ESP Project Leader Profile: Philip Chappell

Hello, ESPers worldwide!

It is my pleasure to introduce Dr. Philip Chappell from Macquarie University in Sydney, Australia, where I received my PhD in linguistics. I first met Phil in Tokyo, Japan at a JALT conference where he was head of the Macquarie University Showcase. Phil was also one of the leaders of the TESOL Research Network Colloquium (2015) at the University of Sydney and made it possible for me to present at that conference. (I am very grateful! You can read about my Sydney adventure here.) Phil’s bio highlights his expertise in TESOL:

Philip Chappell is senior lecturer in applied linguistics and TESOL at Macquarie University. He convenes the Graduate Certificate of TESOL, conducts research in a variety of areas of TESOL, and supervises research students at Masters and PhD levels. Phil regularly publishes in leading journals and book series. Recent publications are a book chapter, “Creativity through Inquiry Dialogue,” in Jack Richards’s and Rodney Jones’s, Creativity in Language Teaching: Perspectives from Research and Practice (Routledge), and his book Group Work in the English Language Curriculum: Sociocultural and Ecological Perspectives on Second Language Classroom Learning through Palgrave Macmillan. Phil is the executive editor of the English Australia Journal.

I am also excited to be able to publish Phil’s profile because this means that the ESP projects in the 23 ESP Project Leader Profiles to date have been conducted on six continents: Asia, Africa, North America, South America, Europe, and Australia!


phil

Dr. Philip Chappell, Macquarie University, Sydney, Australia
Philip.chappell@mq.edu.au
Twitter: @TESOLatMQ

1) Define leadership in your own words.

I think the most productive and potentially successful form of leadership is focused on the premise that you are aiming for creative collaboration. The traditional form of leadership emphasises structure and control. The leader assigns roles, divides the task into manageable activities, tracks progress on a timeline, and coordinates the team members. Leadership in a creative collaboration approach is less structured. Following the ideas of Keith Sawyer (2007), I like to think that leadership for creative collaboration is distributed. The leader is first and foremost responsible for creating the environment for creativity to flourish. This entails creating an environment where team members are intersubjectively engaged. Each member shares the perspectives of each other member, and there are those magical moments where a member can say, “I know that you know that I know what you mean” (Chappell, 2014). This is when the team is self-managing, motivating and supporting each other, and in the creative flow (Csikszentmihalyi, 1997), which is “a peak state in which people are free to concentrate on a goal-oriented task, and become fully absorbed in it, letting go of their immediate environment” (Chappell, 2015, p. 134). The leader is an active participant in the task, working as a peer, ensuring the environment is conducive to creative collaboration.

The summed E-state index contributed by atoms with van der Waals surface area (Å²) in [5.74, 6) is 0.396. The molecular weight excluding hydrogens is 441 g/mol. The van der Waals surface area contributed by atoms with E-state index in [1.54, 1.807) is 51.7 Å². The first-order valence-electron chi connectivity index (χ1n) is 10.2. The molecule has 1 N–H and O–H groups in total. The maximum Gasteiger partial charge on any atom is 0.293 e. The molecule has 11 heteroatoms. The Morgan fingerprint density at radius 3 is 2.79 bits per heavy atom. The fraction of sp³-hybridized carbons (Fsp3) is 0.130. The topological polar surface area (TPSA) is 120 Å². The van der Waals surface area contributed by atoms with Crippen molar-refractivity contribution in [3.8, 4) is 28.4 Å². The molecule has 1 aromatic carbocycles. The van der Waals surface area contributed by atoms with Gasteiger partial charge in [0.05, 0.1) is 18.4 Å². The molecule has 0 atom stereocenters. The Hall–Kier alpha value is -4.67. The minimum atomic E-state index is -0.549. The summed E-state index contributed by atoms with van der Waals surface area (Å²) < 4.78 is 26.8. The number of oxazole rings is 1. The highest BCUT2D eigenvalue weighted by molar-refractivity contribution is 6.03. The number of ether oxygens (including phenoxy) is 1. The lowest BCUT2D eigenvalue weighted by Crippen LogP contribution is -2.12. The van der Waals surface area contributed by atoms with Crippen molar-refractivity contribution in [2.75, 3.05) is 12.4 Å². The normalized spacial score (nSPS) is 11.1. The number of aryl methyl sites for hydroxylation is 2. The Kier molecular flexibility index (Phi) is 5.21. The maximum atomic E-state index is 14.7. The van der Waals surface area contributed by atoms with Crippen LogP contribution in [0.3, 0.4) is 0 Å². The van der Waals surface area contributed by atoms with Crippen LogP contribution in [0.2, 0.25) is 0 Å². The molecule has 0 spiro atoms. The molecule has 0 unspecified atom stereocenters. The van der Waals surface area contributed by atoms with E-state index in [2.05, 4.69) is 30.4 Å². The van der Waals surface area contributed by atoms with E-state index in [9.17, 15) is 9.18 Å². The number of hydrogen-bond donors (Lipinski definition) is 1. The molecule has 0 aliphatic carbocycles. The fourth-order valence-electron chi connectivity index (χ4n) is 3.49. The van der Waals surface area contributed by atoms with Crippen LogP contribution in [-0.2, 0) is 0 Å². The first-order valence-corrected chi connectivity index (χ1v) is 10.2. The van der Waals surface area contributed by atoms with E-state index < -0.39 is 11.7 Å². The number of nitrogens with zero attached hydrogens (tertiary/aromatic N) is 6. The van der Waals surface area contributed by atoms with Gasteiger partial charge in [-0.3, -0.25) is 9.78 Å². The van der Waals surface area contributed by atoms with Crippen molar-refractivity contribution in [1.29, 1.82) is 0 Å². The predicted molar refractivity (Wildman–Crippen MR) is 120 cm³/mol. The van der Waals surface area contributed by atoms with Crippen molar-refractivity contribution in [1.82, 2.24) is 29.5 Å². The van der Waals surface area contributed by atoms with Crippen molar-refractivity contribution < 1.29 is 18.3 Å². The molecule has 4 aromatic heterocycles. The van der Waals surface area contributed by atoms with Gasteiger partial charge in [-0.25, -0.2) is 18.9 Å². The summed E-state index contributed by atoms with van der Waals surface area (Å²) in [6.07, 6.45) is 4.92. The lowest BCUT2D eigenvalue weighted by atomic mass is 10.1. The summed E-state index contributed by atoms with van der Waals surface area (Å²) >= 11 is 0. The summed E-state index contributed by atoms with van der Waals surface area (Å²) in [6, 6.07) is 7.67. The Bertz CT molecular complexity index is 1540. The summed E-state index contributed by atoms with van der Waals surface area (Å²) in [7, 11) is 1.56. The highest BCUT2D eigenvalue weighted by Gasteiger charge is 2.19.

2) Tell me an ESP project success story. Focus on your communication as a leader in the project. How did you communicate with stakeholders to make that project successful?

In an EAP program that I comanaged with a colleague, we were interested in introducing dynamic assessment (Poehner, 2008) as a way to assist us with determining which level to place the students in prior to commencing their class. Our premise was that since many of the students had not been in an English speaking environment for some time, although their proficiency levels were reasonably high, they may not perform as well as they would have had they been using English recently. The principle of dynamic assessment is that an understanding of a learner’s ability is best understood by examining the process of development while it is being promoted by the teacher. Our vision was to introduce this teaching/learning principle into a placement test setting, where we could get the best out of the student, rather than merely what they could do unassisted.

The first task was to brainstorm how this might occur. As a team of four, we got away from the fast-paced college setting and into a closed-door meeting, where no one else could disturb us. As the team leader, I wanted to create a setting where we had the space to be creative. My communication aim at this stage was to ensure all four of us had a shared understanding of the problem we were setting out to address, and also the principles of dynamic assessment (all of us were familiar with Vygotksy’s work on which it is based). This took us a good couple of hours, and the outcome was that we had not only agreed on the problem and the overarching solution, but we also had some strategies to think about.